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10-09-2012 | General practice | Article

Warning over post-MI NSAID use


Free abstract

medwireNews: Researchers caution against prescribing nonsteroidal anti-inflammatory drugs (NSAIDs) to patients who have suffered a heart attack, because of a persistently increased risk of further coronary events associated with their use.

"It would seem prudent to limit NSAID use among patients with cardiovascular disease and to get the message out to clinicians taking care of these patients that NSAIDs are potentially harmful, even 5 years after MI [myocardial infarction]," write Dr Anne-Marie Schjerning Olsen (Copenhagen University Hospital Gentofte, Hellerup, Denmark) and colleagues in Circulation.

The study included 99,187 patients admitted to hospital with a first MI in Denmark, who were still alive 30 days after discharge, during a 13-year period. Overall, 43,608 (44%) filled at least one prescription for an NSAID. During the study period, ibuprofen was the only NSAID available over-the-counter in Denmark.

The current use of any NSAID was associated with increased mortality throughout follow-up over 5 years. For example, at 1 year the risk of death was 59% higher among users than nonusers; at 2 years the risk was increased 84% and after 5 years it remained 63% higher in users of NSAIDs.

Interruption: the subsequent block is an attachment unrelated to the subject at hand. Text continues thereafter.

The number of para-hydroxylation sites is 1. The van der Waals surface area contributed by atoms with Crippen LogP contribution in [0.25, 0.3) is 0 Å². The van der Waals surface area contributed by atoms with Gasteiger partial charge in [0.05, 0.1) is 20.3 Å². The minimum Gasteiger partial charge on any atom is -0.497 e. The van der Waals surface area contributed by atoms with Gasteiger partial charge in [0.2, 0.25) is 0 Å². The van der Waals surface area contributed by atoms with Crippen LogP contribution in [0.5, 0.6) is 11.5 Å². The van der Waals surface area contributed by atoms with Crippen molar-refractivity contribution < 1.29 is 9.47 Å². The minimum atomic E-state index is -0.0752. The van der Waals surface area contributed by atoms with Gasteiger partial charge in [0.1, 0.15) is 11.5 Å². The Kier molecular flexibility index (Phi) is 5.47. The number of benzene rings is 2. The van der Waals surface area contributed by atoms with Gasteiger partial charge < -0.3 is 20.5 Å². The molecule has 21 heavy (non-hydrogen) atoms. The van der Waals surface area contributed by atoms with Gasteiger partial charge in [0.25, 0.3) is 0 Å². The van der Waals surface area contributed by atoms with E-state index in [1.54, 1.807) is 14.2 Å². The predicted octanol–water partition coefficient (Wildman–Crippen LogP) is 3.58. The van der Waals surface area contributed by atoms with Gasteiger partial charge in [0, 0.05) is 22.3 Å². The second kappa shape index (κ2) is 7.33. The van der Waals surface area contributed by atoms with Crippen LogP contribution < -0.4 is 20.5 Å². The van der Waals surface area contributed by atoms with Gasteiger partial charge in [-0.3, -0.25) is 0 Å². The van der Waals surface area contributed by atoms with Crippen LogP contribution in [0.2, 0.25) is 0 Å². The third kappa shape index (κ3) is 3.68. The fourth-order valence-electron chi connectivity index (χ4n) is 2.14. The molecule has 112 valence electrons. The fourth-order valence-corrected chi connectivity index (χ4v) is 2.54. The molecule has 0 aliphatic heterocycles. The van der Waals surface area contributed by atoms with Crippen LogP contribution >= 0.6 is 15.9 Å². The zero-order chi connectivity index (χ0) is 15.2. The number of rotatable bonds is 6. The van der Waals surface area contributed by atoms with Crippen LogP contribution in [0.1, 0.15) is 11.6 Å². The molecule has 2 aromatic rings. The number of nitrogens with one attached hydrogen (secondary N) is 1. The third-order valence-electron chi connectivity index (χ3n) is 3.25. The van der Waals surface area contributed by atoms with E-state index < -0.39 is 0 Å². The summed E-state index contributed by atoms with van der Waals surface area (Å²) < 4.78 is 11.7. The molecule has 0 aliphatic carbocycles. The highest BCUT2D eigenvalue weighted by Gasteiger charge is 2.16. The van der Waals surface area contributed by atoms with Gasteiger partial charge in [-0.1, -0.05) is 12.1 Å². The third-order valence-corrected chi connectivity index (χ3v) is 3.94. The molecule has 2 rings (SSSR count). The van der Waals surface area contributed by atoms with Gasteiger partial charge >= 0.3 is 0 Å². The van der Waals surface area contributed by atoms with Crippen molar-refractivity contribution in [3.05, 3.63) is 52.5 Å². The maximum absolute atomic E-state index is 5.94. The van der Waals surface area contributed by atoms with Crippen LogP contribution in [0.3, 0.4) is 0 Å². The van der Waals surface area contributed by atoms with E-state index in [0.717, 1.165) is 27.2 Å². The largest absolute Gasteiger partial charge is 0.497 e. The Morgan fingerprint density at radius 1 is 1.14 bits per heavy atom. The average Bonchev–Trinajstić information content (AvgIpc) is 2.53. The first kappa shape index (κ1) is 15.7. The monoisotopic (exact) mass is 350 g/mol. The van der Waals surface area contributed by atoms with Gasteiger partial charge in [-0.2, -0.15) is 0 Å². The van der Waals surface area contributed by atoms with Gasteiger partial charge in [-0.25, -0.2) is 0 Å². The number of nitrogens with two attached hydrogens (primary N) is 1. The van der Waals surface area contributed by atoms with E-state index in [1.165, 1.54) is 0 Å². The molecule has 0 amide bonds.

The relative risk of coronary death or non-fatal MI was also 30 to 65% greater among NSAID users throughout follow-up.

The authors note that diclofenac was associated with the greatest increases in risk and, in agreement with previous findings, that naproxen appeared to carry the least cardiovascular risk.

The MHRA cautions that all patients treated with NSAIDs are at increased thrombotic risk, including those without baseline risks, and advises the drugs only be prescribed at the lowest possible doses, for the shortest periods of time.

However, Schjerning Olsen and team say that a greater focus is needed on NSAIDs after MI, the high usage of which they describe as "worrying". They suggest that this could even include reconsideration of the over-the-counter availability of NSAIDs.

medwireNews ( is an independent clinical news service provided by Springer Healthcare Limited. © Springer Healthcare Ltd; 2012

By Kirsty Oswald